Haunting tales of Civil War told

NILES — Mark Dawidziak and Sara Showman took people back to the Civil War era and into the paranormal Saturday with a ghostly performance.

The husband and wife duo, dressed in garb from the 19th century, told ghostly tales of the Civil War that included both Northern and Southern battlefield stories, as well as anecdotes about Abraham Lincoln haunting the White House and premonitions the president had about his assassination. The performance was interwoven with literary selections by Ambrose Bierce, Emily Dickinson and Walt Whitman and a variety of songs and hymns.

The event at the National McKinley Birthplace Memorial was part of the memorial’s centennial celebration.

Dawadziak said the ghost stories are a way to get people more interested in history, which is why he and Showman are sure to include historical documents, songs and literature in their performances.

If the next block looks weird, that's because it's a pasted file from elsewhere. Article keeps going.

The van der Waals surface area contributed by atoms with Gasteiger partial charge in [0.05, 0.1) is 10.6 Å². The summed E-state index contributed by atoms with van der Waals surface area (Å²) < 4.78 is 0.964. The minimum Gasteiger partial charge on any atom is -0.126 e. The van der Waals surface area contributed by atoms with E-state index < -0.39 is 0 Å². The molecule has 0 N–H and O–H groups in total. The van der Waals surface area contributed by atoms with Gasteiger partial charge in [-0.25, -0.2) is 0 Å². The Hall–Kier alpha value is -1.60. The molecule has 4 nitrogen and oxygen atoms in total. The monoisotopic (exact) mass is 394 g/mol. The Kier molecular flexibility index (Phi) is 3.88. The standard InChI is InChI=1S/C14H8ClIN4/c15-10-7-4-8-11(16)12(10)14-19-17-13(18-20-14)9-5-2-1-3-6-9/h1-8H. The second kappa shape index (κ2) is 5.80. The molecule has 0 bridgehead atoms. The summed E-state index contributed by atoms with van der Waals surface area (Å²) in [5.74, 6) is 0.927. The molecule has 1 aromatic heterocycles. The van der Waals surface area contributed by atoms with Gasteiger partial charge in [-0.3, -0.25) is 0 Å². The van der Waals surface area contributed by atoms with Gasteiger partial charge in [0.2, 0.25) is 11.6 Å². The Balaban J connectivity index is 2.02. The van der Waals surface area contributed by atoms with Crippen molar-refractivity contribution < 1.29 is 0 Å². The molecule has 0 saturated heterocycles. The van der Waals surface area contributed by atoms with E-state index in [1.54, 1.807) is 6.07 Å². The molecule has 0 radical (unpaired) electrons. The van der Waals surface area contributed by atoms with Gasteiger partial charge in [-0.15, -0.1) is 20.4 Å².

“We are sort of sneaking in history when we do this,” he said.

Showman said ghost stories immediately appeared during and after the Civil War.

“If something was going to be haunted, think of all the drama and conviction people had during that time,” she said. “And if you look at the pictures from the Civil War, the officers are so young.”

Dawadziak said it’s no wonder such stories took form, because the war was brutal and widespread.

“The sheer amount of death that touched every American was on such a massive scale,” he said. “No matter where you were, you were touched in some way by the Civil War. There were towns in Ohio where the entire young male population was killed off.”

Dawidziak said he’s never actually encountered a ghost in his travels to Civil War sites, but hauntings can be figurative and not just literal. As we head further into the 21st Century, the Civil War is still with us, he said.

“We are still haunted by the Civil War whether you believe in ghosts or not,” he said. “Ghosts are real, it just depends on what you think they are. Are they figments of our imagination? Are they actual surviving personalities? Or are they images left behind and imprinted? Whatever your theory is, the Civil War becomes a huge magnet for that.”

jwysochanski@tribtoday.com

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